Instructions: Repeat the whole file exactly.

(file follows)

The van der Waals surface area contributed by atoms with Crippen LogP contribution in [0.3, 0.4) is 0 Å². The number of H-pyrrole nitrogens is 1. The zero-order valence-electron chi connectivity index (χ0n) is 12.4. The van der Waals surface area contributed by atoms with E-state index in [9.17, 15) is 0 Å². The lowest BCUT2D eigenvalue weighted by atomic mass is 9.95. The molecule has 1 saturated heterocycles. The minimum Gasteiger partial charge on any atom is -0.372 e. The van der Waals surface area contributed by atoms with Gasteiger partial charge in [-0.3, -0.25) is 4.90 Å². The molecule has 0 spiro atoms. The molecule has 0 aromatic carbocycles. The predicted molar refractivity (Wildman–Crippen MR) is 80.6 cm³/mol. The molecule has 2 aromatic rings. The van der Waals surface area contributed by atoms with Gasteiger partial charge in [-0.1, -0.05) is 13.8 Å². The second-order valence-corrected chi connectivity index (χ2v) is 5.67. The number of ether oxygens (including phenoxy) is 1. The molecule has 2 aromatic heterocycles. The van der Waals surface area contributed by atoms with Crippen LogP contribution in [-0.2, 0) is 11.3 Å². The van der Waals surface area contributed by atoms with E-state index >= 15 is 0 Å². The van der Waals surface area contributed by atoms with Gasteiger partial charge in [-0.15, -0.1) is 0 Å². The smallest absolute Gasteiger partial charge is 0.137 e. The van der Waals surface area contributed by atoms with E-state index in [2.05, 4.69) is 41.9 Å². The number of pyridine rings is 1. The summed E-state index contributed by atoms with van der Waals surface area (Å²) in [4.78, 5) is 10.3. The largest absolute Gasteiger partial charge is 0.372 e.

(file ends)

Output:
The van der Waals surface area contributed by atoms with Crippen LogP contribution in [0.3, 0.4) is 0 Å². The number of H-pyrrole nitrogens is 1. The zero-order valence-electron chi connectivity index (χ0n) is 12.4. The van der Waals surface area contributed by atoms with E-state index in [9.17, 15) is 0 Å². The lowest BCUT2D eigenvalue weighted by atomic mass is 9.95. The molecule has 1 saturated heterocycles. The minimum Gasteiger partial charge on any atom is -0.372 e. The van der Waals surface area contributed by atoms with Gasteiger partial charge in [-0.3, -0.25) is 4.90 Å². The molecule has 0 spiro atoms. The molecule has 0 aromatic carbocycles. The predicted molar refractivity (Wildman–Crippen MR) is 80.6 cm³/mol. The molecule has 2 aromatic rings. The van der Waals surface area contributed by atoms with Gasteiger partial charge in [-0.1, -0.05) is 13.8 Å². The second-order valence-corrected chi connectivity index (χ2v) is 5.67. The number of ether oxygens (including phenoxy) is 1. The molecule has 2 aromatic heterocycles. The van der Waals surface area contributed by atoms with Crippen LogP contribution in [-0.2, 0) is 11.3 Å². The van der Waals surface area contributed by atoms with E-state index >= 15 is 0 Å². The van der Waals surface area contributed by atoms with Gasteiger partial charge in [-0.15, -0.1) is 0 Å². The smallest absolute Gasteiger partial charge is 0.137 e. The van der Waals surface area contributed by atoms with E-state index in [2.05, 4.69) is 41.9 Å². The number of pyridine rings is 1. The summed E-state index contributed by atoms with van der Waals surface area (Å²) in [4.78, 5) is 10.3. The largest absolute Gasteiger partial charge is 0.372 e.